Stronghold Diagnostics Lab Boosts National Capacity for COVID-19 Testing
Over a year into the COVID-19 pandemic, Singapore continues to work hard to reduce the risk of transmission, with a nation-wide vaccination programme now underway. Even as we cross this important milestone, the nation remains vigilant, as people who have been vaccinated against the virus could still get infected. Testing remains a vital part of Singapore’s strategy to safeguard the health and well-being of Singaporeans.
Collective R&D Ecosystem Effort
The local R&D ecosystem players are working together to boost the national capacity for larger-scale COVID-19 testing. Since the middle of last year, the Stronghold Diagnostics Lab (SDL), established by A*STAR and the National University Health System (NUHS), has been working alongside other laboratories for COVID-19 testing. Temasek Foundation supported the lab as part of its Stay Prepared initiative to enhance the resilience of the Singapore community during the current COVID-19 outbreak, assisting with testing instruments and diagnostic kits.
Deputy Prime Minister Heng Swee Keat visited SDL during a visit to A*STAR on 12 April, and shared in a Facebook post that the strong partnership across the broader R&D ecosystem has been vital for Singapore’s collective response to the pandemic.
At the Stronghold Diagnostics Lab. Row 1 (from left): Mr Cheong Chee Hoo, CEO of DSO; Ms Chan Lai Fung, Chairman of A*STAR; Mr Heng Swee Keat, Deputy Prime Minister, Coordinating Minister for Economic Policies and Minister for Finance; and Mr Frederick Chew, CEO of A*STAR. Row 2 (from left): Dr Fidah Alsagoff, Senior Managing Director, Temasek International Pte Ltd; and Assoc Prof Sunil Sethi, Group Chief of Laboratory Medicine, NUHS.
Building Up our Talent Pipeline in Times of Crisis
Dr Lim Chin Yan, Shift Lead at SDL, and Principal Investigator of Skin Research Institute of Singapore (SRIS), preparing to enter the lab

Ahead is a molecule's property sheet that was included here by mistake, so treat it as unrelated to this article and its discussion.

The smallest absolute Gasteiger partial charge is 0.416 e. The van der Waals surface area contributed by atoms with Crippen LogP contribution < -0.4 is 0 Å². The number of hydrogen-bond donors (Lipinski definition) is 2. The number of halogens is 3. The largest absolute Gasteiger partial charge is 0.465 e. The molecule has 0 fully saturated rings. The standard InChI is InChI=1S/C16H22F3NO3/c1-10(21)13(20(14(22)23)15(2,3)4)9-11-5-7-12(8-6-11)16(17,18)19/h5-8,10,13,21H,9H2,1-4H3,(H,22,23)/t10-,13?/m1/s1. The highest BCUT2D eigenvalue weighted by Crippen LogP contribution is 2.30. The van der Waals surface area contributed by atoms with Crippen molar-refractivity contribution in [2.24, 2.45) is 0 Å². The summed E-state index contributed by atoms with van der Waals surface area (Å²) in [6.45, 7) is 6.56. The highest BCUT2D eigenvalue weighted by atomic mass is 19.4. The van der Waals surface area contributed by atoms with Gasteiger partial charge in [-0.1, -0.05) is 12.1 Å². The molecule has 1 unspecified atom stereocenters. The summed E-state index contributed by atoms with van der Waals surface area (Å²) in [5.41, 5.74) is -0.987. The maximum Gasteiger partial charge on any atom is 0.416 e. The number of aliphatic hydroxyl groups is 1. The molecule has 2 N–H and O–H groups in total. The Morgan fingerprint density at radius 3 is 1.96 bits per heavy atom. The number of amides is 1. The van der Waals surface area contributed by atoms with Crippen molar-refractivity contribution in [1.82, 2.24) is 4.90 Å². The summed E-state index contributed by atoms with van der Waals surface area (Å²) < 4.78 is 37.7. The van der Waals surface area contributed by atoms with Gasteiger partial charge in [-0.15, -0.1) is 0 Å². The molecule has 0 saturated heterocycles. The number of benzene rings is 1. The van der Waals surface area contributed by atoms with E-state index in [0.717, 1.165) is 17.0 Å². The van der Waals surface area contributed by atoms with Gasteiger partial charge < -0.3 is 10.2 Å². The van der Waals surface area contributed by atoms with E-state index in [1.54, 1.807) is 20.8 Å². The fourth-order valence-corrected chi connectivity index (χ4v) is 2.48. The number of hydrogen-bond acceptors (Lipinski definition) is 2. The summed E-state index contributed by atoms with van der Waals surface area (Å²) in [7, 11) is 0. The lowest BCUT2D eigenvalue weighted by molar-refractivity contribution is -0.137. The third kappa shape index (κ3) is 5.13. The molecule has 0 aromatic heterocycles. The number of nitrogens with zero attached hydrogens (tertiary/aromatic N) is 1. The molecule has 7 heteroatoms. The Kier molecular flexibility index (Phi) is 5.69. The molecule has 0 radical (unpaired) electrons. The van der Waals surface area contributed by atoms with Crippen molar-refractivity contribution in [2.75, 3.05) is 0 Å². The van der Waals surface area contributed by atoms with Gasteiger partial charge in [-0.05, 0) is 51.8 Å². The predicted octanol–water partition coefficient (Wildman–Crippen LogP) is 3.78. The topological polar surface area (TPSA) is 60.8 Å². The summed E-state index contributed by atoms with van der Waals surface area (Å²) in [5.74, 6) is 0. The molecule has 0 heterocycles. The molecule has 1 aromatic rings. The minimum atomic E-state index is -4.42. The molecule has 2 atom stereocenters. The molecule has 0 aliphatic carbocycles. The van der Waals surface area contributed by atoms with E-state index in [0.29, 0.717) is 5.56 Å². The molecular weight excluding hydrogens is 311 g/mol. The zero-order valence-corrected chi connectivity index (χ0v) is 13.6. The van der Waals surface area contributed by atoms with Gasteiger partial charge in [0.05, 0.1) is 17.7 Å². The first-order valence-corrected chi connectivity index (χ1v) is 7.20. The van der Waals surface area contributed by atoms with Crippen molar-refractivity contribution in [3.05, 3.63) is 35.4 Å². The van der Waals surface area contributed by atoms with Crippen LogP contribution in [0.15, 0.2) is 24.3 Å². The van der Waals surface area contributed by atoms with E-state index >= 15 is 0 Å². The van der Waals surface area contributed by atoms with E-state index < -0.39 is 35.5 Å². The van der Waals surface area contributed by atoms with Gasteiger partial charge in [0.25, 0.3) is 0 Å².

When SDL was first established, it was staffed by researchers who volunteered to contribute their expertise and capabilities, putting their research work on hold temporarily. Today, SDL is manned by a specially-hired workforce from across the Singapore ecosystem, including volunteer scientists from A*STAR, the universities, and medical staff from NUHS, plus fresh graduates and professionals with relevant experience and qualifications.
Mr Philip Lim, the current Programme Director of SDL, and Chief Risk Officer of A*STAR said, “Part of our strategy is to translate the capabilities in SDL to new job opportunities. We have hired over 150 fresh graduates from our universities and polytechnics as well as mid-careerists to take over our lab operations. We are in fact upskilling and retraining new and current job seekers. This will help position them for a future in the diagnostics and biotech industry in Singapore.”
BRAVE-ing the COVID-19 world with Industry 4.0
Operator from the Stronghold Diagnostics Lab, bringing COVID-19 test samples to the BRAVE™ system, an automated system for sample processing using Industry 4.0 technologies such as robotics and smart sensors